Cool trend in IR practice looks for warm reception

August 1, 2007

The hottest trend in interventional radiology is also its coldest. Improved technology and growing clinical experience have moved cryoablation into mainstream IR practice.

The hottest trend in interventional radiology is also its coldest. Improved technology and growing clinical experience have moved cryoablation into mainstream IR practice.

Cryoprobes used to be too large to allow perutaneous intervention. But Endocare (Irvine, CA) recently introduced a 1.7-mm diameter device about one-quarter the size of the previous generation. The industrial leap has made percutaneous image-guided cryoablation possible, said Dr. J. Louis Hinshaw, an interventionalist and assistant professor of abdominal imaging at the University of Wisconsin-Madison.

Hinshaw and colleagues compared percutaneous and laparoscopic cryoablation in 67 patients with renal tumors. Although their study design did not allow a clear-cut assessment, percutaneous cryotherapy came out looking just as safe and more cost-effective than the laparoscopically guided version. They presented results at the 2007 Society of Interventional Radiology meeting.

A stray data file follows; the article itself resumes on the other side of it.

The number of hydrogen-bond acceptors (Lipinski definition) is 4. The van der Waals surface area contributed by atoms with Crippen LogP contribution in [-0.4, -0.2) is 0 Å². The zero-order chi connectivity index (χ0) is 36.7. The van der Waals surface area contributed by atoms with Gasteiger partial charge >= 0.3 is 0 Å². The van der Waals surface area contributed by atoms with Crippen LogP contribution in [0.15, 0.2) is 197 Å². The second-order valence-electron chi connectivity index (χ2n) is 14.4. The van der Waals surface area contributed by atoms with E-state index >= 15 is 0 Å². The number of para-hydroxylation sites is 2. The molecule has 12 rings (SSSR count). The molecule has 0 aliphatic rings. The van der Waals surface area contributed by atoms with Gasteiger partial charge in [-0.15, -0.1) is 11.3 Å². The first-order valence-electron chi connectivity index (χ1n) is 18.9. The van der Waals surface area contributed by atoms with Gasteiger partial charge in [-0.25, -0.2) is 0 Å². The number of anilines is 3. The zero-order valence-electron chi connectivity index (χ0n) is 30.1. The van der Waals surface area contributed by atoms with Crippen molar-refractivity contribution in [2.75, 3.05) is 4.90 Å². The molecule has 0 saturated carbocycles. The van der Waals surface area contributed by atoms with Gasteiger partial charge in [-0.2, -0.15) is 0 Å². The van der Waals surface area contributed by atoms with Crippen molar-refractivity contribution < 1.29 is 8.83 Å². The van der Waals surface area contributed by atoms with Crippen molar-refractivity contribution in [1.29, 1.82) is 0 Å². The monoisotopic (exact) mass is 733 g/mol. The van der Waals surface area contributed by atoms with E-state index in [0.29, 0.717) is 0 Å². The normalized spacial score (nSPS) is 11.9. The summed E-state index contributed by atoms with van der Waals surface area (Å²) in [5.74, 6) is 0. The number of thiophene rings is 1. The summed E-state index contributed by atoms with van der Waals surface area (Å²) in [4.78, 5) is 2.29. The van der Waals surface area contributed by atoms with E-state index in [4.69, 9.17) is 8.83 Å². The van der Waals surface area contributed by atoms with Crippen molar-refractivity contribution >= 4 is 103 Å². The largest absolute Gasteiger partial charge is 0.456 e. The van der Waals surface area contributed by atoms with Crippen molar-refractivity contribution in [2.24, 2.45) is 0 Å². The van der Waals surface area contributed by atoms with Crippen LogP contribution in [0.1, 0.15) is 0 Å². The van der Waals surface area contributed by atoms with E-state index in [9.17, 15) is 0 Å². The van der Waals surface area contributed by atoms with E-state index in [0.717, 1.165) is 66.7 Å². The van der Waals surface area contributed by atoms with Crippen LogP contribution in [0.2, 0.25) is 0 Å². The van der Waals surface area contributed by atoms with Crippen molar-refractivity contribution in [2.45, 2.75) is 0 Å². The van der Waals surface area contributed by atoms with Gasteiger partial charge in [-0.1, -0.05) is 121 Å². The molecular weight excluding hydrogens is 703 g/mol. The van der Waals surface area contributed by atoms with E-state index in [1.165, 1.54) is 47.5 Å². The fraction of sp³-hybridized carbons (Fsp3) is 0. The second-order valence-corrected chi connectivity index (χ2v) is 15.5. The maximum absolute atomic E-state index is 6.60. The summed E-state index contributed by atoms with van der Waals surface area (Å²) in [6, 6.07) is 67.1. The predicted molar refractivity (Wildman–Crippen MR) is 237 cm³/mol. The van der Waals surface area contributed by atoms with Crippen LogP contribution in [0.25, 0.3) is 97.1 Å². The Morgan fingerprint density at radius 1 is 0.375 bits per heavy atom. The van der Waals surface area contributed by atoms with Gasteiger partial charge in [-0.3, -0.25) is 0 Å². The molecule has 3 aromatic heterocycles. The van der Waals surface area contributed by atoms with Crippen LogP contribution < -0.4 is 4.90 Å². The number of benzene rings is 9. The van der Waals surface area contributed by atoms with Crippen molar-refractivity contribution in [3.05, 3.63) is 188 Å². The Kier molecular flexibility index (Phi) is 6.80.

Mayo Clinic investigators recently published results from 40 patients who underwent percutaneous cryoablation for renal cell carcinomas. They obtained 95% technical success and encountered a 3% complication rate for tumors with a mean size of 4.2 cm (AJR 2007;188:1195-1200).

Cryoablation offers precision compared with radiofrequency or microwave ablation. It can control the size and shape of the iceball when guided by CT, ultrasound, or MR. It is not widely known outside tertiary-care centers, however, and the equipment requirements make it cumbersome compared with the small RFA and MWA generators.

The introduction of a new pressurized liquid nitrogen technology promises larger ablations with smaller probes could change that. Cryotherapy has proved its value for the treatment of painful bone metastases and is drawing attention in lung cancer treatment.

Long-term randomized trials comparing all ablative techniques will define their appropriate clinical utilization, Hinshaw said.